- The coronavirus outbreak threatens to ravage the U.S. housing market as the economy suffers a containment slowdown.
- New analysis estimates that home sales could plunge 35% this spring.
- The housing market won’t stay at three-decade lows forever. But will the ensuing recession cripple the recovery?
We already know that next month’s U.S. housing market report is going to be “absolutely brutal.”
But new analysis from Capital Economics reveals just how ugly the data could get as the coronavirus outbreak grinds large segments of the U.S. economy to a standstill.
U.S. Housing Market Braces for 35% Home Sales Plunge
More than just weighing on prices, coronavirus could cause home sales to plunge by a staggering 35%.
New and existing home sales averaged slightly more than 6 million annualized during the final quarter of 2019. That could slide to 4 million this spring, its lowest mark since 1991.
This week’s flash survey from the National Association of Realtors (PDF) reveals the reasons why Capital Economics is so bearish on the U.S. housing market’s 2020 prospects.
Nearly half of realtors reported that buyer interest has already declined as a result of the coronavirus, and the numbers are highest in areas with confirmed COVID-19 infections.
Twenty percent of realtors in affected areas said that sellers had already removed their homes from the market. And many companies, like Redfin, have halted open houses and placed restrictions on showings.
These trends are likely to get worse before they get better as the rate of U.S. coronavirus infections accelerates.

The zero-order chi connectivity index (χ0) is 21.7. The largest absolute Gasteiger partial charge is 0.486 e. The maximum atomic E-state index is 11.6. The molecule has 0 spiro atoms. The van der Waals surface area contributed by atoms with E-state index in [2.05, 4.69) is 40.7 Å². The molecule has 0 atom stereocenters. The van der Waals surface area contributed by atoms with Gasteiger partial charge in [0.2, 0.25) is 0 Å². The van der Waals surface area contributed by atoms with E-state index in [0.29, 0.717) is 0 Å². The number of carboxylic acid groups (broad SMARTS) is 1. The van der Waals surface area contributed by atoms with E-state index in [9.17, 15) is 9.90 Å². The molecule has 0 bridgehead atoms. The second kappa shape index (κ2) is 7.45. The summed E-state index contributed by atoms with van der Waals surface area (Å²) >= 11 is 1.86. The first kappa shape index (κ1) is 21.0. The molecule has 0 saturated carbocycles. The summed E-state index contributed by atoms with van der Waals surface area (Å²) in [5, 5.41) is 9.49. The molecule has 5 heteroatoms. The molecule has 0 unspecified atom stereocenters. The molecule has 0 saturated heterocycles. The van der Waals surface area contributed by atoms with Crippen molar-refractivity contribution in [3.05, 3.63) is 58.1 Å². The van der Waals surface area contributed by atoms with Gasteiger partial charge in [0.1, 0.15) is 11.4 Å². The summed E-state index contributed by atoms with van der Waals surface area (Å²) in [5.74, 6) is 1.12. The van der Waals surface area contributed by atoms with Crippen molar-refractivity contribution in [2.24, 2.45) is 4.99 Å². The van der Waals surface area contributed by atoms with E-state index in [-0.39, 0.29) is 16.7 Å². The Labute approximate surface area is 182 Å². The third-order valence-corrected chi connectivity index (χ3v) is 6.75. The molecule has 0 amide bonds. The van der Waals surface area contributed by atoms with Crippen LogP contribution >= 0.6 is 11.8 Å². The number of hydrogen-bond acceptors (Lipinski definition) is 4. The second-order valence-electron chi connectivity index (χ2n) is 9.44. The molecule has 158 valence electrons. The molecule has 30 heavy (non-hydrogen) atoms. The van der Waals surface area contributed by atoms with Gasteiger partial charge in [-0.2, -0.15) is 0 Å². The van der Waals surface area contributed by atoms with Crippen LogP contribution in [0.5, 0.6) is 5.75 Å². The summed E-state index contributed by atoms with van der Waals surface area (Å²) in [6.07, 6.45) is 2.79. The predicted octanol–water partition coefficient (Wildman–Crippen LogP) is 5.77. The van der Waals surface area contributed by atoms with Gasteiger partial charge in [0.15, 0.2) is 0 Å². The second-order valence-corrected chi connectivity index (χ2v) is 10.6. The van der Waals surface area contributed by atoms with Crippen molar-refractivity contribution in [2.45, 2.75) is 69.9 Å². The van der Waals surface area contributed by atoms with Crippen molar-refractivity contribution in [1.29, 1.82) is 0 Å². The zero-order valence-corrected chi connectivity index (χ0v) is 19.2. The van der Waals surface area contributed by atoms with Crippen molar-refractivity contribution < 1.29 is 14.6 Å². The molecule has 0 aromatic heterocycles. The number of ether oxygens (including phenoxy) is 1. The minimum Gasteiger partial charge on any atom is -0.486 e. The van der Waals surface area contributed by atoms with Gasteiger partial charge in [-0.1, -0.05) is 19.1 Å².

The good news is they will get better – eventually.
Will’ Pent-Up Demand’ Rescue Housing from Coronavirus Recession?
What’s still unclear is how the “coronavirus recession” will impact the housing market over the long run.
The data pointed to strength in the lead-up to the coronavirus outbreak, and housing is one segment of the U.S. economy that should accumulate “pent-up demand” during the containment period.
But a downturn – no matter how short – will inevitably alter consumer behavior to some degree. That’s especially true if the recession causes millions of Americans to lose their jobs.
The unemployment rate has ranged near 50-year lows at 3.5% in recent months, but restaurants and other services businesses across the country have been forced to shut down to help slow the spread of coronavirus. That’s going to cause unemployment to skyrocket in the short term. And some of those jobs may never come back.
Economists warn that next week’s jobless claims report could explode to 2 million. U.S. Treasury Secretary Steven Mnuchin told Republican senators that unemployment could soar as high as 20% in a worst-case pandemic scenario.
Low mortgage rates might make it a good time to purchase a home, but recession-related layoffs could eject many would-be homebuyers from the market indefinitely. And others might be more reluctant to upgrade if they feel less confident in their employment situation.
This article was edited by Sam Bourgi.